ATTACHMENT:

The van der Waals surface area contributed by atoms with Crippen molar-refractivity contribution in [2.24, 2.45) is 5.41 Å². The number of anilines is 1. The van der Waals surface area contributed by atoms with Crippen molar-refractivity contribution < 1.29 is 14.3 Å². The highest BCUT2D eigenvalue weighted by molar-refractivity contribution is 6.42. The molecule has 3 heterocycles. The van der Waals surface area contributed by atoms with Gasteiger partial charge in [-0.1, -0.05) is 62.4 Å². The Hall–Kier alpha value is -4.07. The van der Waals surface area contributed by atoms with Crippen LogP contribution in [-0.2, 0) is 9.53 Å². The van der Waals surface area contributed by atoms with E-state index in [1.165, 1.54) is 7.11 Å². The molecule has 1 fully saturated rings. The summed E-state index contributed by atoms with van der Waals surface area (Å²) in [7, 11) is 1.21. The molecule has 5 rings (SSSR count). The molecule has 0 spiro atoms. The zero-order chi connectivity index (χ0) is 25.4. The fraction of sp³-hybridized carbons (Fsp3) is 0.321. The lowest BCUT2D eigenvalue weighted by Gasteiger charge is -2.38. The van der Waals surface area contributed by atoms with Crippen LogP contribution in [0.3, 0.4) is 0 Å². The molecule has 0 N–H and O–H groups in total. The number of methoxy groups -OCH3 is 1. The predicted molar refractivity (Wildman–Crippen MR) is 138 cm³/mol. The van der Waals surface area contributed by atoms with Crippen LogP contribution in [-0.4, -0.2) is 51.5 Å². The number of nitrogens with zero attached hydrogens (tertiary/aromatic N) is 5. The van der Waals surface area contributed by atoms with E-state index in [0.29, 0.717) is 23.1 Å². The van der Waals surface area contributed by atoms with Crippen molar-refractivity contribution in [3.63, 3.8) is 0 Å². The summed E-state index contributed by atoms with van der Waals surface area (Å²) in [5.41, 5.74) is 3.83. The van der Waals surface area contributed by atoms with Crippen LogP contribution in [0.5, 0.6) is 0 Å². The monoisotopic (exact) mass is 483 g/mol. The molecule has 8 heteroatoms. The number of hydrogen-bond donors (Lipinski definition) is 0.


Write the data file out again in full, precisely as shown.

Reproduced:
The van der Waals surface area contributed by atoms with Crippen molar-refractivity contribution in [2.24, 2.45) is 5.41 Å². The number of anilines is 1. The van der Waals surface area contributed by atoms with Crippen molar-refractivity contribution < 1.29 is 14.3 Å². The highest BCUT2D eigenvalue weighted by molar-refractivity contribution is 6.42. The molecule has 3 heterocycles. The van der Waals surface area contributed by atoms with Gasteiger partial charge in [-0.1, -0.05) is 62.4 Å². The Hall–Kier alpha value is -4.07. The van der Waals surface area contributed by atoms with Crippen LogP contribution in [-0.2, 0) is 9.53 Å². The van der Waals surface area contributed by atoms with E-state index in [1.165, 1.54) is 7.11 Å². The molecule has 1 fully saturated rings. The summed E-state index contributed by atoms with van der Waals surface area (Å²) in [7, 11) is 1.21. The molecule has 5 rings (SSSR count). The molecule has 0 spiro atoms. The zero-order chi connectivity index (χ0) is 25.4. The fraction of sp³-hybridized carbons (Fsp3) is 0.321. The lowest BCUT2D eigenvalue weighted by Gasteiger charge is -2.38. The van der Waals surface area contributed by atoms with Crippen LogP contribution in [0.3, 0.4) is 0 Å². The molecule has 0 N–H and O–H groups in total. The number of methoxy groups -OCH3 is 1. The predicted molar refractivity (Wildman–Crippen MR) is 138 cm³/mol. The van der Waals surface area contributed by atoms with Crippen LogP contribution in [-0.4, -0.2) is 51.5 Å². The number of nitrogens with zero attached hydrogens (tertiary/aromatic N) is 5. The van der Waals surface area contributed by atoms with E-state index in [0.29, 0.717) is 23.1 Å². The van der Waals surface area contributed by atoms with Crippen molar-refractivity contribution in [3.63, 3.8) is 0 Å². The summed E-state index contributed by atoms with van der Waals surface area (Å²) in [5.41, 5.74) is 3.83. The van der Waals surface area contributed by atoms with Crippen LogP contribution in [0.5, 0.6) is 0 Å². The monoisotopic (exact) mass is 483 g/mol. The molecule has 8 heteroatoms. The number of hydrogen-bond donors (Lipinski definition) is 0.